“Brokers being business owners them-selves can have a relevant, empathetic and differentiating conversation with a client about what it means for them,” Wright said.

“The thing that’s played out most predominantly is the role that brokers have played in helping clients get through their business challenges in the COVID environment.”

Agreeing, NAB’s head of specialised and private, commercial broker, Anita Hyde, said commercial brokers had played a “pivotal role” between the bank and the customer, explaining the nuances of borrowers’ financial positions.

Hyde said the resilience of the Australian business community had been the standout of the last year, and that commercial brokers would remain a good source of support for these businesses as they continued to grow with the opening up of the economy. She added that there were particular areas seeing more demand than others.

“We’re seeing good levels of growth across industries, especially in regional locations that haven’t seen the impacts of COVID as significantly as the CBD locations,” Hyde said. “The opportunity for commercial brokers in the regional areas, we’re really seeing that pick up, especially in equipment finance with regard to the instant asset write-off  concessions.

“That demand for managing cash fl ow will only increase; there’s a real opportunity there for brokers to step in and support customers further.”

BROKER QUESTION

Q: How much training would brokers need to write commercial loans?
Brendan Wright, FAST: Working with their aggregator and industry bodies to set up a training plan is important if [brokers are] serious about it for the long run. Depending on how hard they want to go after the opportunity and build the capability in their business, yes, there is training involved and required. As has already been mentioned today, the nature of the products that have been provided by lenders now really help brokers start that journey.

Malcolm Withers, Pepper Money: With the training, it’s about helping the broker realise what are they capable of doing. At Pepper we off er training and commercial workshops on everything from understanding commercial to understanding the differences between commercial and residential, to building your capability for having a conversation. We do sessions on real-life case studies, and even a simple ‘coffee with credit’, having a coffee with our credit managers and talking about how they look at a transaction.

Cory Bannister, La Trobe Financial: I use the analogy that if someone says they want to be able to run 5k whenever they feel the urge, I would say, just do it – you don’t need to train for it. However, if someone said they wanted to run regularly, and maybe even run a marathon, I would strongly suggest they take the time to learn and train on how to do it so as not to get injured or find the experience painful. And this is the same for commercial lending: if you want to write one to two deals per month, you can get by through using non-banks like us; however, if you want to make it your core business, you will benefit from further training.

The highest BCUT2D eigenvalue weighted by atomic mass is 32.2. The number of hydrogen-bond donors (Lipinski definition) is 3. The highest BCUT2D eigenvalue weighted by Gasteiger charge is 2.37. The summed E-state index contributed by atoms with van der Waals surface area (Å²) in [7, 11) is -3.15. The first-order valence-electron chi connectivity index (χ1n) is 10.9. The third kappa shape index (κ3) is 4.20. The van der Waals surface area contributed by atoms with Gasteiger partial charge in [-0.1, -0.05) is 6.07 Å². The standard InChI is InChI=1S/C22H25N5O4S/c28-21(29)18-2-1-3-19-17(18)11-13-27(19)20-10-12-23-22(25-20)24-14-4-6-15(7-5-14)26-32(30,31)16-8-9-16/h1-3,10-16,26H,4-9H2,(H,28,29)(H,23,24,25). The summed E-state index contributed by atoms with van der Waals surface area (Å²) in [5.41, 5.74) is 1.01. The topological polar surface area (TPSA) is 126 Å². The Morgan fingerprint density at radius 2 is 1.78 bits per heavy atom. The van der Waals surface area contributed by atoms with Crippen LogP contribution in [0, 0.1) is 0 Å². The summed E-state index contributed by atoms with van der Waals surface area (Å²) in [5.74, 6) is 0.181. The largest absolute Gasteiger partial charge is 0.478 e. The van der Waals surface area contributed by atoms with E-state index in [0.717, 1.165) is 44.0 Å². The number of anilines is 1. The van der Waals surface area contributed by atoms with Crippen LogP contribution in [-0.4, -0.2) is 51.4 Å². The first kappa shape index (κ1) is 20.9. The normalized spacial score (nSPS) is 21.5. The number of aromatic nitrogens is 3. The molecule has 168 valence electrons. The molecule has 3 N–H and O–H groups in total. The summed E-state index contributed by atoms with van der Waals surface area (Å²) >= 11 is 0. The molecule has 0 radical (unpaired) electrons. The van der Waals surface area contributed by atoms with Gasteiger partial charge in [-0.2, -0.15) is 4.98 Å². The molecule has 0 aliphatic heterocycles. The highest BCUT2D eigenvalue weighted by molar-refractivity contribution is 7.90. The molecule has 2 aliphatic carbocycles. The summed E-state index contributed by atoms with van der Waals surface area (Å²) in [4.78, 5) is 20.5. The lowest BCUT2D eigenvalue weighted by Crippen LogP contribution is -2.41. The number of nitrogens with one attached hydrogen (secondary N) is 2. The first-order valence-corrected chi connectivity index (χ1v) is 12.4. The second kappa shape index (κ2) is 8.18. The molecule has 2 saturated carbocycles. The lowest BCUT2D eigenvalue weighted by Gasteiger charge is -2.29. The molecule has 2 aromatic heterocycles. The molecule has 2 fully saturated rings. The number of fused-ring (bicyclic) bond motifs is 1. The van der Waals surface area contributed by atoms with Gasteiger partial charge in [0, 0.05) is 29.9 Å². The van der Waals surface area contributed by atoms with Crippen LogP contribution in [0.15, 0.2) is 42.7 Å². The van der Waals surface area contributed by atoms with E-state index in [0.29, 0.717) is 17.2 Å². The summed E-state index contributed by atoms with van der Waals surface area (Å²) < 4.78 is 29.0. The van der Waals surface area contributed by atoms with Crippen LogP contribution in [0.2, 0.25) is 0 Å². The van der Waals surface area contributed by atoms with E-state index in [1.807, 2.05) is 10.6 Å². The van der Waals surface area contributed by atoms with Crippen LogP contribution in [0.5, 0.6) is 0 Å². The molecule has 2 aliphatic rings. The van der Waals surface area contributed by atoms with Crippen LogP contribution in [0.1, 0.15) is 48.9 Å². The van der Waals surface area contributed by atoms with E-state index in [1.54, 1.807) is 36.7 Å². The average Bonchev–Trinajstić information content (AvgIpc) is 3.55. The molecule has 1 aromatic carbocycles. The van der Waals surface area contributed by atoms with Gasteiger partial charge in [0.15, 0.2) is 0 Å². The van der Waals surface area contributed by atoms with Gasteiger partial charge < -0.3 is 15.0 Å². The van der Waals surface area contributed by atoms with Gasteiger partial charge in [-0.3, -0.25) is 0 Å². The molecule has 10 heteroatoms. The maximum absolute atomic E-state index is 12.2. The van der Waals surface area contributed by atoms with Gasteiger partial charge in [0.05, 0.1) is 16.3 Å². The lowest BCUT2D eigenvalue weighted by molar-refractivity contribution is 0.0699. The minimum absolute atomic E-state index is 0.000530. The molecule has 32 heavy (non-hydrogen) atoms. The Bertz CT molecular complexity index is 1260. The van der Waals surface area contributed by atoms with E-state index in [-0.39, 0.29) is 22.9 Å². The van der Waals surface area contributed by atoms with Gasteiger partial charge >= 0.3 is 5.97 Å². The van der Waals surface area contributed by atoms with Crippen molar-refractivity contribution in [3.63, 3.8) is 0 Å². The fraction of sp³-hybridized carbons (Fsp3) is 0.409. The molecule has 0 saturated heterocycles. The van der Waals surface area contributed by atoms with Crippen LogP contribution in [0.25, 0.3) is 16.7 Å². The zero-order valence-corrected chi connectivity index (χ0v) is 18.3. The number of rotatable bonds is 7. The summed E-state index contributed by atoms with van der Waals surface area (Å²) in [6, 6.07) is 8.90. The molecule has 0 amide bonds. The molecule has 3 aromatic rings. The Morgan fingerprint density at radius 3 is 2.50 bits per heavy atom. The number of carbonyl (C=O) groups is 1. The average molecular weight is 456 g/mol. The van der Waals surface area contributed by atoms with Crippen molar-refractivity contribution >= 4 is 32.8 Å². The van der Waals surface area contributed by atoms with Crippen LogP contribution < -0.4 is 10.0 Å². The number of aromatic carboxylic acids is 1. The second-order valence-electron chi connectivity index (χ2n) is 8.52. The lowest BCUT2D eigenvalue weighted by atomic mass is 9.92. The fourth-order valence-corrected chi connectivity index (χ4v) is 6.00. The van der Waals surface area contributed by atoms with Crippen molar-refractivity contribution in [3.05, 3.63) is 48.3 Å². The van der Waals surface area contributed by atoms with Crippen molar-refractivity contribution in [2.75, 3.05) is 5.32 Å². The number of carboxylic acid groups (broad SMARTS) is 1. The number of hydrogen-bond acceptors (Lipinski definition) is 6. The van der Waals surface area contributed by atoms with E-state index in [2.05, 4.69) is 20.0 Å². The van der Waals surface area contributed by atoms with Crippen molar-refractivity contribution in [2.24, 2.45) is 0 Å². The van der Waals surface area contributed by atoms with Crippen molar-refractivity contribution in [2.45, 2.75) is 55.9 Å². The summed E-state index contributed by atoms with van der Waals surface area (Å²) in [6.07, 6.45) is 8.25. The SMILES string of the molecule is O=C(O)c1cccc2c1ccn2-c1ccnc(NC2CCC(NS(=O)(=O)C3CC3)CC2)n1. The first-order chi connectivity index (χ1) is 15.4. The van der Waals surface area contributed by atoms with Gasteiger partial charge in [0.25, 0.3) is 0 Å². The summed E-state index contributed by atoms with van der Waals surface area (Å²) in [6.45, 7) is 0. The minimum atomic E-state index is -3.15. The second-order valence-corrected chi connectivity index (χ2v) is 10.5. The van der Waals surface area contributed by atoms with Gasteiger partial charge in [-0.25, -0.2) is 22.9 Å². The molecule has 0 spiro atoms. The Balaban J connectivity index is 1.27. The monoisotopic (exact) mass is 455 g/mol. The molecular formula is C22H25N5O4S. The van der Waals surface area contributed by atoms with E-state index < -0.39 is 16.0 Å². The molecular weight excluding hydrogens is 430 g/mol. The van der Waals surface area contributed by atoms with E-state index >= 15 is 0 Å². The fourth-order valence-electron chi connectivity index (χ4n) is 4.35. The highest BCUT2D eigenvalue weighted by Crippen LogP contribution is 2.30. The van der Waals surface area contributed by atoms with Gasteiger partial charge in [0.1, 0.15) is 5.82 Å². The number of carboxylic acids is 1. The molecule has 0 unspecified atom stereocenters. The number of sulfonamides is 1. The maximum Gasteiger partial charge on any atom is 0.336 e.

Jonathan Street, Thinktank: It’s like progressing from high school to university – if you really want to go the whole way, then you choose which path you want to go on. There’s also ‘on-the-deal training’, where our relationship manager approach allows brokers to choose how much assistance they want with a transaction. We adapt to the individual broker and the transaction at hand.

Q: We’re seeing growing numbers of mortgage brokers also writing commercial loans. Why do you think that is?

According to the twice-yearly figures from the MFAA, in the six months to September 2020 a record 4,539 mortgage brokers also wrote commercial loans. Starting off the discussion on what might account for this, Prime Capital’s chief operating officer, Danny Adams, called out the competitive residential market, along with the rising market share of brokers in the home loan space.

“There are a lot of brokers out there, so if you want to try to maintain a competitive edge, then you have to diversify,” Adams said, pointing out that the increased competition was also contributing to the growing number of mortgage brokers choosing to expand into commercial loans.

“Speaking from experience at Prime Capital, we came into existence 25 years ago to complement the large banks, with additional commercial lending products and increased options available to commercial borrowers. As more lenders and products become available, it gives borrowers more choice, but it also creates more need for a borrower to speak to a specialist to obtain a commercial loan.”

The growing numbers also suggest that brokers are overcoming the myth of how complicated commercial lending is, said Liberty group sales manager John Mohnacheff.

As more and more mortgage brokers turn to commercial lending, Mohnacheff believes word is spreading that it is not as difficult to do as people think. “In fact, it’s as simple as doing a home loan – or even simpler,” he said.

“Brokers are also realising there’s a lot of help on off er. With support from various lenders and large BDM forces who are ready to train them and assist, brokers don’t have to go it alone.”

Overcoming those barriers also provides brokers with the confidence that they are capable of stepping into the space. Pepper Money’s head of commercial, Malcolm Withers, said that if a mortgage broker could gather the information for a home loan from a self-employed customer, they would find commercial lending not that different.